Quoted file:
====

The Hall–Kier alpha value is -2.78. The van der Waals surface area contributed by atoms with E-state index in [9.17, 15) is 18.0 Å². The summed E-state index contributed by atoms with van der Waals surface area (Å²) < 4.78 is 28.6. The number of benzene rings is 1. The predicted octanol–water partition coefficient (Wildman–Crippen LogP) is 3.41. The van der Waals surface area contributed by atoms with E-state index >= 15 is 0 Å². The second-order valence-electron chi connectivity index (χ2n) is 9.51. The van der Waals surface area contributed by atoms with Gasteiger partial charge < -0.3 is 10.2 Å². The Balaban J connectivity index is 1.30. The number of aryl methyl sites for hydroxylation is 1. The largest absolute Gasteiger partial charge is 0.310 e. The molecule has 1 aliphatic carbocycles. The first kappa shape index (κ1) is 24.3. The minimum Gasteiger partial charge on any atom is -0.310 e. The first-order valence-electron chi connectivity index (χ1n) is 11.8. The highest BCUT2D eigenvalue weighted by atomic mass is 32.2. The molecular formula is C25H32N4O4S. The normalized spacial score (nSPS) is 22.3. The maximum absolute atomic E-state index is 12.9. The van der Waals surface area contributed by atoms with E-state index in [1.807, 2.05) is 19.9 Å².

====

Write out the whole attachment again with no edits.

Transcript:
The Hall–Kier alpha value is -2.78. The van der Waals surface area contributed by atoms with E-state index in [9.17, 15) is 18.0 Å². The summed E-state index contributed by atoms with van der Waals surface area (Å²) < 4.78 is 28.6. The number of benzene rings is 1. The predicted octanol–water partition coefficient (Wildman–Crippen LogP) is 3.41. The van der Waals surface area contributed by atoms with E-state index >= 15 is 0 Å². The second-order valence-electron chi connectivity index (χ2n) is 9.51. The van der Waals surface area contributed by atoms with Gasteiger partial charge < -0.3 is 10.2 Å². The Balaban J connectivity index is 1.30. The number of aryl methyl sites for hydroxylation is 1. The largest absolute Gasteiger partial charge is 0.310 e. The molecule has 1 aliphatic carbocycles. The first kappa shape index (κ1) is 24.3. The minimum Gasteiger partial charge on any atom is -0.310 e. The first-order valence-electron chi connectivity index (χ1n) is 11.8. The highest BCUT2D eigenvalue weighted by atomic mass is 32.2. The molecular formula is C25H32N4O4S. The normalized spacial score (nSPS) is 22.3. The maximum absolute atomic E-state index is 12.9. The van der Waals surface area contributed by atoms with E-state index in [1.807, 2.05) is 19.9 Å².